You told me about the work conditions that you men faced. Can you give me the same description of what you found when you went down to the yards at 5:30 in the morning?
Yeah, I would get up at 5:30 in the morning, and go down to Maddox Park Sanitation Yard. And, I used to wonder, before I visited the work site, how in the world could someone at six o'clock in the morning, just turn a bottle of liquor up to his mouth, and just drink it, at six o'clock in the morning. I went down to Maddox Park Sanitation Yard, and, and I visited the trucks, I had just inspected them. Could you imagine in June, with the temperature between 98 and 100, maggots hanging off the walls, the back where they hold on to the truck as they ride, maggots all along the post. The cans that they used during that time, Dumpster Dump, I mean, the rollers, they just roll them up there and they dump them up, but back then they had to walk up steep hills and get the garbage and then put it on their shoulders and maggots all over the, the cans. Now, I realize that, that somebody's got to do that work. But, at the same time--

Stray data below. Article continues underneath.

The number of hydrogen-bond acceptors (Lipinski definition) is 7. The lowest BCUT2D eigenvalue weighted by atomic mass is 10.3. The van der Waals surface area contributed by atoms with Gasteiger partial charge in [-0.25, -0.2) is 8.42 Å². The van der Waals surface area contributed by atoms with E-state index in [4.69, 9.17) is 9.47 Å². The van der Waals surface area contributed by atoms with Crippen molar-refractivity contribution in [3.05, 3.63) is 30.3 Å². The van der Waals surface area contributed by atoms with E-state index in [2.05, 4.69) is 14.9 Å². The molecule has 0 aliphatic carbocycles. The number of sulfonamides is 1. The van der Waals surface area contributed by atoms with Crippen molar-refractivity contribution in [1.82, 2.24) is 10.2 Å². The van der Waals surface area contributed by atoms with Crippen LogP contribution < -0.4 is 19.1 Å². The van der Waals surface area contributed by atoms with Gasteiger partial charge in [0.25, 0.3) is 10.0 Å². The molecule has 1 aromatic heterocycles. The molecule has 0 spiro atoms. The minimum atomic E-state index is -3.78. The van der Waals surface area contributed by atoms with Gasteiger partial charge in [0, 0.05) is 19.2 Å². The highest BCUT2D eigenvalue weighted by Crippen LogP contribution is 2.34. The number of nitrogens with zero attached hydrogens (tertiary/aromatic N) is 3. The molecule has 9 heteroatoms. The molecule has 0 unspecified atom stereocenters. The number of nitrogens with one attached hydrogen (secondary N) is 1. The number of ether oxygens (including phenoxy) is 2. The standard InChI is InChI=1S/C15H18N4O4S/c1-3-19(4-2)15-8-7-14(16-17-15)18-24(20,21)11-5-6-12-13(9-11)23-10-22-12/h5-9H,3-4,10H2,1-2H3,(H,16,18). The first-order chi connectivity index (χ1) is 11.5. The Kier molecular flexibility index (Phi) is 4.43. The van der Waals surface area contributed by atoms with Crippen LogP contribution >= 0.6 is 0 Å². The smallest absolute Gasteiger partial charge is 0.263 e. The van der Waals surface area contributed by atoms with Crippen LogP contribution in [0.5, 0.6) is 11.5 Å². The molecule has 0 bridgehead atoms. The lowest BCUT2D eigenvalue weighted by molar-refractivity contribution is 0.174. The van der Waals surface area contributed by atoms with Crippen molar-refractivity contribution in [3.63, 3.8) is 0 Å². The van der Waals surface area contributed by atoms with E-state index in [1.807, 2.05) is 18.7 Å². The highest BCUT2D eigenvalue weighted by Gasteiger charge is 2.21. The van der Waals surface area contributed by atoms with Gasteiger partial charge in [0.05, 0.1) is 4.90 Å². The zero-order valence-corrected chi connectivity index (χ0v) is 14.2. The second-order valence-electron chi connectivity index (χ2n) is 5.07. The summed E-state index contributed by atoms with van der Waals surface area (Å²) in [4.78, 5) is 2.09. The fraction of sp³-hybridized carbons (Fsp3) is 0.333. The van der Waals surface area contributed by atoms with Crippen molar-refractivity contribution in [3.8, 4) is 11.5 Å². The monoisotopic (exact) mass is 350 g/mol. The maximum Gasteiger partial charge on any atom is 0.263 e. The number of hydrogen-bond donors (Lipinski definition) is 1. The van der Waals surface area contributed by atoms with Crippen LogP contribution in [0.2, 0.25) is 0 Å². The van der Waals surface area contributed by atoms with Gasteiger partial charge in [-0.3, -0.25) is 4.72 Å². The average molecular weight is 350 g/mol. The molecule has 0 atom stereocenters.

OK, let's pick up where we left off.
As I said earlier, I truly believe that Maynard heart was in the right place, but the truth of the matter is, Maynard was not delivering, OK? The only tool that a union might have to get whatever for its workers is, one, sitting around the table, negotiating. And we did that, day in, day out. The only other tool we have is to strike. Now, it doesn't have anything to do with whether or not the mayor is Black, White, blue, green, yellow, polka-dot. If we can't get what we want for our people around the table, then you strike. And that's what we did. We didn't strike Maynard because he was Black. We struck him because our folk were picking up garbage, working among maggots and we felt that they needed to get paid for doing that, seven, eight, nine thousand dollars a year, in our opinion, was not enough.